As he awaited a verdict, Frank McCann sat in the courtroom, engrossed in a book about “the perfect murder.”
The book, “Total Eclipse,” has been described as “engrossing” and “scary,” which could easily be words attributed to McCann’s own story.
He himself had played the role of a distraught husband as he tried to get away with killing his wife Ester and the 18-month-old child they planned to adopt.
But as the evidence for what happened on September 4, 1992 became clearer, his own story crystallized into a Irish Independent title: “A swimming superstar and a caring father but in reality a freak”.
This week Indepedent.ie watched McCann on the streets of Dublin after serving nearly 30 years for double murder.
He is out on parole later that year, which terrifies Esther’s family who think he is “an actor and a manipulator until something goes his way”.
The most important names in this article are not household names. They are Esther and Jessica McCann, who will be 30 dead next month. But other names to feature include George Gibney, Derry O’Rourke and father Michael Cleary.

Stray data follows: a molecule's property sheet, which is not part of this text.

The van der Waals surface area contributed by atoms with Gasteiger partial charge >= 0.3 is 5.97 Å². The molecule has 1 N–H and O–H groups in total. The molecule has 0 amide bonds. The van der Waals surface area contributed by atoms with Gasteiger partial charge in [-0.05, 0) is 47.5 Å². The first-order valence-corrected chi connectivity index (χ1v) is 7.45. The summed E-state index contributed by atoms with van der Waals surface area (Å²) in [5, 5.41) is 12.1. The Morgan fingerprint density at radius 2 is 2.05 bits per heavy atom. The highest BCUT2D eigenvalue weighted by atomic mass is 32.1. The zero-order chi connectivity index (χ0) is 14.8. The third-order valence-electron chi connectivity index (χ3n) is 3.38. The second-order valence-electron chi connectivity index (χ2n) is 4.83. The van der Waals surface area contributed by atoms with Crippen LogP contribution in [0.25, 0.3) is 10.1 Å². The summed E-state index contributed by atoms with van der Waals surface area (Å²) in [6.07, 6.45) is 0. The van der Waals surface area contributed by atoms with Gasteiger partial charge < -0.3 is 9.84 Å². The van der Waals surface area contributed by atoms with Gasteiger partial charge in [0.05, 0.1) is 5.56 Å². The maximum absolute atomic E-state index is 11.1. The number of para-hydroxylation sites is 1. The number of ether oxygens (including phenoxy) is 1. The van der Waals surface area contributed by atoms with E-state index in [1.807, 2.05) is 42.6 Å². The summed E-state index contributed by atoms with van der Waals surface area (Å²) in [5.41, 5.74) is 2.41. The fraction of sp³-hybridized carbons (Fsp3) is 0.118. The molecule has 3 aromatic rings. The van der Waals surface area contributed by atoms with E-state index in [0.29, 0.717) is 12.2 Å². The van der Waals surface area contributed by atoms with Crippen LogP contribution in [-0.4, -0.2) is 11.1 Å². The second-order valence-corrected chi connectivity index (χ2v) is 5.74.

Frank McCann was a high-flyer in Irish swimming circles who valued his reputation more than the life of his wife and child.
The month leading up to the fire at his family home in Rathfarnham was a busy time for the publican.
In June 1992, he was a senior official on an international swimming outing in Florida prior to the Barcelona Olympics. The team included top athletes Gary O’Toole and Michelle Smith.
At home, he and Esther were trying to officially adopt his sister Jeanette’s child.
Diary entries reveal how Esther had helped care for Jeanette during her final weeks of pregnancy and was in the Coombe for Jessica’s birth.
It had seemed like the perfect fit for the couple who desperately wanted a child and for the single mother who still wanted to see her daughter grow up.
“We were thrilled and a bit concerned that Jeanette may have made her decisions too quickly. She, however, felt it was the best possible arrangement for you and was sure we would be good parents to you,” Esther wrote at the time.